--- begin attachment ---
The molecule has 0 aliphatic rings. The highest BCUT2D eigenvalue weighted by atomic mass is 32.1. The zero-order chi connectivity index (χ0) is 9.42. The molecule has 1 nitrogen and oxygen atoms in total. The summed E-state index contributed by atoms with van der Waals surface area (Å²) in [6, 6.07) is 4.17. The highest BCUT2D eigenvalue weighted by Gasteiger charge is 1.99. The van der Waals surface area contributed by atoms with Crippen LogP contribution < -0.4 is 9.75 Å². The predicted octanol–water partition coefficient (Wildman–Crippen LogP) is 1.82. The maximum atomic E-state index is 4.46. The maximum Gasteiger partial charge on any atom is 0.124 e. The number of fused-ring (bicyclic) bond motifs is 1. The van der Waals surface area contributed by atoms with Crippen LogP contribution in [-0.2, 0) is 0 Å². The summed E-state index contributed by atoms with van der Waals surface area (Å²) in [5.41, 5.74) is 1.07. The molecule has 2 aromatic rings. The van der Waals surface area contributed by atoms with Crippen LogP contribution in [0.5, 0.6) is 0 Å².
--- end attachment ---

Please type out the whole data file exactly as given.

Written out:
The molecule has 0 aliphatic rings. The highest BCUT2D eigenvalue weighted by atomic mass is 32.1. The zero-order chi connectivity index (χ0) is 9.42. The molecule has 1 nitrogen and oxygen atoms in total. The summed E-state index contributed by atoms with van der Waals surface area (Å²) in [6, 6.07) is 4.17. The highest BCUT2D eigenvalue weighted by Gasteiger charge is 1.99. The van der Waals surface area contributed by atoms with Crippen LogP contribution < -0.4 is 9.75 Å². The predicted octanol–water partition coefficient (Wildman–Crippen LogP) is 1.82. The maximum atomic E-state index is 4.46. The maximum Gasteiger partial charge on any atom is 0.124 e. The number of fused-ring (bicyclic) bond motifs is 1. The van der Waals surface area contributed by atoms with Crippen LogP contribution in [-0.2, 0) is 0 Å². The summed E-state index contributed by atoms with van der Waals surface area (Å²) in [5.41, 5.74) is 1.07. The molecule has 2 aromatic rings. The van der Waals surface area contributed by atoms with Crippen LogP contribution in [0.5, 0.6) is 0 Å².